HEAVY vehicle “cowboy operators” and rogue truck drivers have been targeted in a one-day blitz, with police warning their time is up.
Operation Rolling Thunder – Australia’s biggest ever heavy vehicle crackdown – saw hundreds of trucks stopped on the New England Highway near Willow Tree on Thursday as part of a massive safety crackdown.
Several Oxley highway patrol officers, together with specialist officers from the Joint Traffic Taskforce (JTTF) in Sydney and RMS inspectors, stopped every truck headed north or south at Kankool, south of Willow Tree.
The Leader was there as police defected eight vehicles and issued 30 infringement notices for offences like breaching minimum rest rules, overweight loads and log book offences.
Several trucks had their speed computers downloaded to determine if they had been tampered with to allow them to exceed the 100km/h limit. Officers conducted 250 RBTs and 50 roadside drug tests, with two drivers testing positive to methamphetamine.
“It’s quite astonishing that people are still driving around with drugs in their system,” Sergeant Michael Buko said.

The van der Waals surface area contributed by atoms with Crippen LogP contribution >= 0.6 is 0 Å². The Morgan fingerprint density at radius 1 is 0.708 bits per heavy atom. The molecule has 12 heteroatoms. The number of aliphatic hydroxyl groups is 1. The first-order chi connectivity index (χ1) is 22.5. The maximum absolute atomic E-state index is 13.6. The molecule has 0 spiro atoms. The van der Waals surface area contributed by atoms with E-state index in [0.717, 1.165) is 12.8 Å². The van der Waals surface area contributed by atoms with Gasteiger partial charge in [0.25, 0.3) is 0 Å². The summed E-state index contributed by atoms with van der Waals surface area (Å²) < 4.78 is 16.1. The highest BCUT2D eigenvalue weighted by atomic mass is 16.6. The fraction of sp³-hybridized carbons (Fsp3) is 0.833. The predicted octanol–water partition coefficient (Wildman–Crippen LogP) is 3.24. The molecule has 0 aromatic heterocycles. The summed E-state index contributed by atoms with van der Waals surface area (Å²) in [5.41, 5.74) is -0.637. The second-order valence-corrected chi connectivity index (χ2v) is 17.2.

He said the days of cowboy operators who think “they can get away with it” are gone.
“We make no apologies for trucks that are defected and drivers who are taken off the road,” he said, adding police were homing in on several local companies.
“The days where ‘she’ll be right’ are gone.
“So companies and drivers be warned, make sure your heavy vehicles are 100 per cent compliant or you won’t be driving.
“We won’t hesitate to take dangerous heavy vehicles and drivers off the roads.
“We will carry out ongoing operations without notice and the emphasis is to make sure our own backyard is clean.”
Drivers were slapped with fines for working too long hours and not taking the required seven-hour break in a 24-hour period.
While drivers also felt the wrath of police, with one woman stopped travelling more than 100km per hour in the 70km zone at the police check point.
The operation was sparked after five people were killed in January in three heavy vehicle crashes in two days including one at Jackadgery, near Glen Innes.
Chair of the Australian Trucking Association Geoff Crouch said the number of deaths in NSW from crashes involving semi-trailers “increased dramatically” but he said the majority of fatal multi-vehicle crashes involving trucks were not the driver’s fault.
“Truck compliance operations cannot possibly prevent these crashes, so governments need to take a broader, long term approach to safety as well as supporting police blitzes,” Chair of the Australian Trucking Association Geoff Crouch said